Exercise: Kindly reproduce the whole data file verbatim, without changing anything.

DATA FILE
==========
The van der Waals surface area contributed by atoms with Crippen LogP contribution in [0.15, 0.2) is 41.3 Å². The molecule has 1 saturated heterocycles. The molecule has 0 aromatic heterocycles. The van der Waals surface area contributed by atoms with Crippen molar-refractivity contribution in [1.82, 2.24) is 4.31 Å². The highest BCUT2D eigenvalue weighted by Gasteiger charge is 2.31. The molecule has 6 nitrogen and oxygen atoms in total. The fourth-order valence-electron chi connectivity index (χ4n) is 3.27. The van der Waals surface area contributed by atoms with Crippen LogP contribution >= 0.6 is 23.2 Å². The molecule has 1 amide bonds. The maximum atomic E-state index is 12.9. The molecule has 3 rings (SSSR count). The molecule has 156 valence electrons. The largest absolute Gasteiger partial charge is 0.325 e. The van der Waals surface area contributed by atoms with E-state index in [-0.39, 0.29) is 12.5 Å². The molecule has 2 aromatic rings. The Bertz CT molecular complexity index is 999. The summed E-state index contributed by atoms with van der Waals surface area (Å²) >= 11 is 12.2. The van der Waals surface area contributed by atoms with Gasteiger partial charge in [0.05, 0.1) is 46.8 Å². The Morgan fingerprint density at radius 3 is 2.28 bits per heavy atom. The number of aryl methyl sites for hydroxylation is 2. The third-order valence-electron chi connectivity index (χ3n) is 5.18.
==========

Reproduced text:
The van der Waals surface area contributed by atoms with Crippen LogP contribution in [0.15, 0.2) is 41.3 Å². The molecule has 1 saturated heterocycles. The molecule has 0 aromatic heterocycles. The van der Waals surface area contributed by atoms with Crippen molar-refractivity contribution in [1.82, 2.24) is 4.31 Å². The highest BCUT2D eigenvalue weighted by Gasteiger charge is 2.31. The molecule has 6 nitrogen and oxygen atoms in total. The fourth-order valence-electron chi connectivity index (χ4n) is 3.27. The van der Waals surface area contributed by atoms with Crippen LogP contribution >= 0.6 is 23.2 Å². The molecule has 1 amide bonds. The maximum atomic E-state index is 12.9. The molecule has 3 rings (SSSR count). The molecule has 156 valence electrons. The largest absolute Gasteiger partial charge is 0.325 e. The van der Waals surface area contributed by atoms with E-state index in [-0.39, 0.29) is 12.5 Å². The molecule has 2 aromatic rings. The Bertz CT molecular complexity index is 999. The summed E-state index contributed by atoms with van der Waals surface area (Å²) >= 11 is 12.2. The van der Waals surface area contributed by atoms with Gasteiger partial charge in [0.05, 0.1) is 46.8 Å². The Morgan fingerprint density at radius 3 is 2.28 bits per heavy atom. The number of aryl methyl sites for hydroxylation is 2. The third-order valence-electron chi connectivity index (χ3n) is 5.18.